Here are a few questions to think about: Will you use your internet connection at home, or a public Wi-Fi network? Are you only using Tor or considering using VPN and Tor?

Should you use Tor and a VPN at the same time? To start, whistleblowers should exclusively use the Tor Browser Bundle. It depends on your informed decision if you want to use Tor and a VPN at the same time. Here is one comment from Bruce Schneier, renowned cryptographer and computer security professional:

"We don’t talk about it a lot, but VPNs are entirely based on trust. As a consumer, you have no idea which company will best protect your privacy. You don’t know the data protection laws of the Seychelles or Panama. You don’t know which countries can put extra-legal pressure on companies operating within their jurisdiction. You don’t know who actually owns and runs the VPNs. You don’t even know which foreign companies the NSA has targeted for mass surveillance. All you can do is make your best guess, and hope you guessed well." Bruce Schneier, renowned cryptographer and computer security professional. is recommending only a very few out of several hundred VPN providers, but in the end you still have to trust them with your privacy. It's a good idea to pay in Cash or Monero.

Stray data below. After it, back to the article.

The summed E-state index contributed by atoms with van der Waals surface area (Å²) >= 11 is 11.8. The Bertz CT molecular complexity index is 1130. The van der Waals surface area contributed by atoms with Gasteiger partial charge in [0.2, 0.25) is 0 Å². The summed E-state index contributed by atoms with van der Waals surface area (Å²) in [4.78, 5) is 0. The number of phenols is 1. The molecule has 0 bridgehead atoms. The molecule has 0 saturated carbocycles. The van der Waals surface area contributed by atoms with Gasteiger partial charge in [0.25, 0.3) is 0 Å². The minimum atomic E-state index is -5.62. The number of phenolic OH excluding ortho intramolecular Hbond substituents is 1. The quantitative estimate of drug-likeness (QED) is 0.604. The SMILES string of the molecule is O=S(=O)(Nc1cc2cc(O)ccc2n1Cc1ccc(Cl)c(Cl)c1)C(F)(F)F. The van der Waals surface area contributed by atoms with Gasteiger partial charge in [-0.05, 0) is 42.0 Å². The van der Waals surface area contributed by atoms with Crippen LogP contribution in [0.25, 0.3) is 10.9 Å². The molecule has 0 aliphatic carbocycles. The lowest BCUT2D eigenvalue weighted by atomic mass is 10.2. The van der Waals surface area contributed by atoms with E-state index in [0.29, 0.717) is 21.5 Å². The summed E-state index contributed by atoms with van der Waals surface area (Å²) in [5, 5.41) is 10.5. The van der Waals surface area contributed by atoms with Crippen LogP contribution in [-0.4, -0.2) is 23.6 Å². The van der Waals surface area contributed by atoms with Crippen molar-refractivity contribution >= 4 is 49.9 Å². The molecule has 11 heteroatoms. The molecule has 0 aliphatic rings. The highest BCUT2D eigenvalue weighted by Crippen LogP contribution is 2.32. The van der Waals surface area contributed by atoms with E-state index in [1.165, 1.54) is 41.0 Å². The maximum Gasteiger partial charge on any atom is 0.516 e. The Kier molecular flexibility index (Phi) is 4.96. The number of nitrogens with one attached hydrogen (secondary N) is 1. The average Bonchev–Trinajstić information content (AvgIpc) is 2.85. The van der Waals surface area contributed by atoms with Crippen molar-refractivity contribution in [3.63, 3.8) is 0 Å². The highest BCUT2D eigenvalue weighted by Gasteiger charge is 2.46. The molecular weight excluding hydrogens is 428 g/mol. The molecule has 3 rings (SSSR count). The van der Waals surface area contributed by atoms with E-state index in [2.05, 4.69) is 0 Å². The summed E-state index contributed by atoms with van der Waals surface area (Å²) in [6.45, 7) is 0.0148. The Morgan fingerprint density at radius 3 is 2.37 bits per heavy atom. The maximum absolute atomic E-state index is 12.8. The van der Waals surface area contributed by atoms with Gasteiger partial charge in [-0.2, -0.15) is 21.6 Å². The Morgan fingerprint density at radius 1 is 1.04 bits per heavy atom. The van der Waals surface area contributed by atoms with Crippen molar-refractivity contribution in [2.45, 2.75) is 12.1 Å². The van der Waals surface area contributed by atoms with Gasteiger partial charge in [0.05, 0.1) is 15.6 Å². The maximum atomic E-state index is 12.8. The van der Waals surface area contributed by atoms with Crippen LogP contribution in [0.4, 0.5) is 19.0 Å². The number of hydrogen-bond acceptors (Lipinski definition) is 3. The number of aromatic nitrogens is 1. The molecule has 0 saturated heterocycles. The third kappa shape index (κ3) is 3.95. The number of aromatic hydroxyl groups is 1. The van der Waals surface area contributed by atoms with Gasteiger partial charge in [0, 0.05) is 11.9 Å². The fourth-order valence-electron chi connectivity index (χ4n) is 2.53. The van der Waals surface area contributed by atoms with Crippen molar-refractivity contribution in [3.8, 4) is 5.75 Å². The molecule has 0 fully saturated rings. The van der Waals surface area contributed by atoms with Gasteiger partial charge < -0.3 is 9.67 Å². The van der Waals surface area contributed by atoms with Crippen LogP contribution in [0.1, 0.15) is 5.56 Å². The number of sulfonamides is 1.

Your Resources

Once you have collected the data you want to leak, where and how do you share it?

SecureDrop: SecureDrop is an open source whistleblower submission system that media organizations can install to accept documents from anonymous sources. It was originally developed by the late Aaron Swartz, with assistance from Wired editor Kevin Poulsen and James Dolan. The project was previously called DeadDrop. Freedom of the Press Foundation took over management of the project in October 2013.